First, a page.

Another underground priest arrested in Fujian
Fathers Liu and Luo belong to a group of seven priests banned by the authorities. At the end of January and in early February, the group organised two camps for some 300 university students from their diocese. According to the Religious Affairs Ministry, such events are banned under existing laws because they must be held under the supervision of the government and the Chinese Catholic Patriotic Association.
Security forces visited the camp, held near the church of Saiqi, and uttered threats at priests and participants, ordering them to stop the meeting. The priests instead continued the camp and encouraged the students to do the same. A month later, Fr Luo was arrested.
Speaking to AsiaNews, he had said earlier that he was “willing to go to prison,” that he had “nothing to fear,” and that he was “proud to be a Catholic priest, eager to profess his faith through actions.” He added, “I would be happy to serve as a witness to Christ and follow the example of so many holy martyrs.”
Two other priests, Fathers Guo Xijin and Miu Yong received a notice of detention and expect to be taken into custody in the near future.
All seven priests involved in the matter were fined 500 yuan (US$ 75).
Fr Luo spoke to UCAN about his detention. He said he was kept in a 40 m2 room for five days with 21 other men, mostly drug addicts and gamblers. Inmates slept on cement blocks or on the floor. There was no bathroom and people could only wash themselves with cold water in a small courtyard. While his fellow prisoners could receive visitors twice a week, he said he was denied that right.
Under existing laws, anyone who is involved in religious activities outside government-controlled institutions is deemed a “criminal”.
Catholics in Mindong diocese are almost all members of the underground Church. Out of 80,000 people, some 70,000 belong to the latter. They are well organised with more than 50 priests, 96 nuns and 400 lay catechists. Their bishop is Huang Shoucheng, 86. Mindong also has a patriotic bishop, Mgr Zhan Silu, but he has few followers.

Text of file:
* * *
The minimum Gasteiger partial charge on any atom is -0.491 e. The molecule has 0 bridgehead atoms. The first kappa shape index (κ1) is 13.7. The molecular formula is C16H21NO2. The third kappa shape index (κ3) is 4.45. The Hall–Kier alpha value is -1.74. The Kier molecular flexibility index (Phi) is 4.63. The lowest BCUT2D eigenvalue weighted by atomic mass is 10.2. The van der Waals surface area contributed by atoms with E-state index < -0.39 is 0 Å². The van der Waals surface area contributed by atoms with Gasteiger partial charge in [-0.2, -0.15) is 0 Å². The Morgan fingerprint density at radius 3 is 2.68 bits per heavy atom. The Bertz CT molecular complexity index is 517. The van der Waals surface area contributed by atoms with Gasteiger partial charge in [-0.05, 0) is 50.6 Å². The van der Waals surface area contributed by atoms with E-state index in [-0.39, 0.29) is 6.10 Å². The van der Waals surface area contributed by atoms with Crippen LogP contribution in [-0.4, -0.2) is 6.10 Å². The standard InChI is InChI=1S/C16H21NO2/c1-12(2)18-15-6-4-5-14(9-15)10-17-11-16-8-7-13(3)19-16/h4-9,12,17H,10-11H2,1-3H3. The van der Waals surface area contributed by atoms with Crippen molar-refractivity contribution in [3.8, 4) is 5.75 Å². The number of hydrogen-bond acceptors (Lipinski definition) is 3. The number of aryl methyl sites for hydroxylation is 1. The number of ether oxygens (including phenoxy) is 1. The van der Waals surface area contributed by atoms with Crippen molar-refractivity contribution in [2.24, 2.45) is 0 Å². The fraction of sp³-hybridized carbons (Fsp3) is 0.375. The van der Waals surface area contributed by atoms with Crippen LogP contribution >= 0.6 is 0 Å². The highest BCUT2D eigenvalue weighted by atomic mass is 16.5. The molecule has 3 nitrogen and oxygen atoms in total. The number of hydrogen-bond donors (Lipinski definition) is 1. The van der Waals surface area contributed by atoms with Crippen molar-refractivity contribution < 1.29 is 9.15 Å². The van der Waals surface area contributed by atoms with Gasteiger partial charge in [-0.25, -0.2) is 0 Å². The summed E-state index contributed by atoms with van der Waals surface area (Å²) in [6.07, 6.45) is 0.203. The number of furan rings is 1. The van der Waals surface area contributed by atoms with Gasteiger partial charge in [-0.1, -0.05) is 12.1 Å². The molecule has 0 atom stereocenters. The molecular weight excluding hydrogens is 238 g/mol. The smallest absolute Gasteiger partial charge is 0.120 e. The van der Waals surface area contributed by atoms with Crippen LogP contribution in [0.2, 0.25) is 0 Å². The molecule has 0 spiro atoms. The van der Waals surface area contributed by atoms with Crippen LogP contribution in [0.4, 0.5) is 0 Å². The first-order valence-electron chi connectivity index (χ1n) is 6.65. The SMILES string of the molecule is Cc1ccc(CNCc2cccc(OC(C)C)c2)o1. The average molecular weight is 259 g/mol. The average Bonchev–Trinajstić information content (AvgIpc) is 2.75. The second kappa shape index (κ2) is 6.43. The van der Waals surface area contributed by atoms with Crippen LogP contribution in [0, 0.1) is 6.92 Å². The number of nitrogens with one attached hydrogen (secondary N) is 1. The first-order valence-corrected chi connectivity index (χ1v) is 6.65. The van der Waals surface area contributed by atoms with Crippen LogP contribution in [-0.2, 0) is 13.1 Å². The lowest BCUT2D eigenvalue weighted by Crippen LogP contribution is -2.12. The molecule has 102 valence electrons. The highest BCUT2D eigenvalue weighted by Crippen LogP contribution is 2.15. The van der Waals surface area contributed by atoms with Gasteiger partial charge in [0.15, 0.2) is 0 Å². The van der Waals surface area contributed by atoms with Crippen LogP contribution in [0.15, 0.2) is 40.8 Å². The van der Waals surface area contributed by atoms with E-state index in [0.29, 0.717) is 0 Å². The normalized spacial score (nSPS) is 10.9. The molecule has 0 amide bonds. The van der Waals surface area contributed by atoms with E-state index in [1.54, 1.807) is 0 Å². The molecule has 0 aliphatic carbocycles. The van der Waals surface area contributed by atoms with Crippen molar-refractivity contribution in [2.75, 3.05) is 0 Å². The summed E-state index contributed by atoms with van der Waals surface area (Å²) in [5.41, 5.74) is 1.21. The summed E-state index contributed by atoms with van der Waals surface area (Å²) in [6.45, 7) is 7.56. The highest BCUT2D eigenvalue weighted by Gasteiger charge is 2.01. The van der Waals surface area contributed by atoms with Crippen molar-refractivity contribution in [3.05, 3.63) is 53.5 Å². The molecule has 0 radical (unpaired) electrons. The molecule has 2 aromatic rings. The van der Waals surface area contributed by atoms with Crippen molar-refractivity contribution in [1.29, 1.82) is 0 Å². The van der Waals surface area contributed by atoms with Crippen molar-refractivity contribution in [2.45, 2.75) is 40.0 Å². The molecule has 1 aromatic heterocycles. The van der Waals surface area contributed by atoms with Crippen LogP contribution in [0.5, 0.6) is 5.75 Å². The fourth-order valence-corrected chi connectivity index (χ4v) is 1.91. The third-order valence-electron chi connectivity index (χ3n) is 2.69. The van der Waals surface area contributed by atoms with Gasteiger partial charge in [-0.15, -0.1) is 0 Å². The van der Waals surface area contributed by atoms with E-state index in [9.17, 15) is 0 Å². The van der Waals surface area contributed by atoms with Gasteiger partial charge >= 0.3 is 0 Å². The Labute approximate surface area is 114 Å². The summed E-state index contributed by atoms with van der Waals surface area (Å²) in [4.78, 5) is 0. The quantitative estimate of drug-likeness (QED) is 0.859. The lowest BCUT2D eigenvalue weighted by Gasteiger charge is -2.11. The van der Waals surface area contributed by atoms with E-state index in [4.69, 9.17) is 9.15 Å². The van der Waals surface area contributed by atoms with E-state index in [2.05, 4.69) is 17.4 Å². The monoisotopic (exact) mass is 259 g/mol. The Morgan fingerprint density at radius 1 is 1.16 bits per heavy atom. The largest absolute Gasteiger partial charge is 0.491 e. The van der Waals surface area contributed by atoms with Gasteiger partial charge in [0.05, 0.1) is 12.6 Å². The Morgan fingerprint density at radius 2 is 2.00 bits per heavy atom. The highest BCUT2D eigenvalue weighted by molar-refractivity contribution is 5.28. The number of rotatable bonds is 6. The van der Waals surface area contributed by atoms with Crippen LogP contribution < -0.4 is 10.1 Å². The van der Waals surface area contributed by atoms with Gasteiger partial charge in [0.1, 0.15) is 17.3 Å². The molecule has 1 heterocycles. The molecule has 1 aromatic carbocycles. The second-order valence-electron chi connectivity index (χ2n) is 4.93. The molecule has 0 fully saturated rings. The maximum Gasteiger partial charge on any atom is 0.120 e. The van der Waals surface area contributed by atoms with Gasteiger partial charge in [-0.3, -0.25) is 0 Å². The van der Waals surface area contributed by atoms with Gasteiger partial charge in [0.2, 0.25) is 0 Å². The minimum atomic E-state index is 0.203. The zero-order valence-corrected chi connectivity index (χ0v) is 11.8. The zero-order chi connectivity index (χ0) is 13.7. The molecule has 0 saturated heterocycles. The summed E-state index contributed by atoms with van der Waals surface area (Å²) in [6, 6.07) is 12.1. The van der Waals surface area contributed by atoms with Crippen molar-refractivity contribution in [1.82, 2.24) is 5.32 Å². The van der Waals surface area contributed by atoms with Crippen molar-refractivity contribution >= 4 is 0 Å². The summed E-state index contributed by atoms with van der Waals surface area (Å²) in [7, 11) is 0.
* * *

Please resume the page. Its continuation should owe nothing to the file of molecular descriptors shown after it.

The underground Church has been persecuted because it has refused to join the Chinese Catholic Patriotic Association, a Communist Party organisation designed to control the activities of the Church in order to set up a Church that is independent of the Holy See.
Sources told AsiaNews that ten underground priests are currently in prison or forced labour camps. Most underground bishops are prevented from performing their ministry; three have actually been missing for years, in police custody at an unknown location.
The first is 75-year-old Mgr James Su Zhimin (Baoding diocese, Hebei). After his arrest in 1996, his whereabouts remain unknown. He was sighted once in November 2003 when he spent a few days at a Baoding hospital, under a police escort, treated for heart and eye ailments.
The second is 86-year-old Mgr Cosma Shi Enxiang (Yixian diocese, Hebei) who was arrested on 13 April 2001. He has not been heard ever since. Appointed bishop in 1982, he spent a total of 30 years in prison. His previous arrest dates back to December 1990. He was eventually let go in 1993 but had to live in isolation until his latest arrest.
The third one is Julius Jia Zhiguo, 74, bishop of Zhengding (Hebei), who was seized on 30 March 2010 during a meeting with members of a Vatican commission. At the end of that visit, the Vatican issued a statement calling for his release (see Bernardo Cervellera, “Police arrest underground Zhengding bishop Jia Zhiguo”, in AsiaNews, 31 March 2009, and ibid, “Vatican's "sadness" over arrest of Bishop Jia Zhiguo. The Church and formation,” in AsiaNews, 2 April 2009).
Currently, the Commission on the Church in China is meeting in plenary session at the Vatican to discuss the education and training of Chinese Catholics, especially priests and women religious.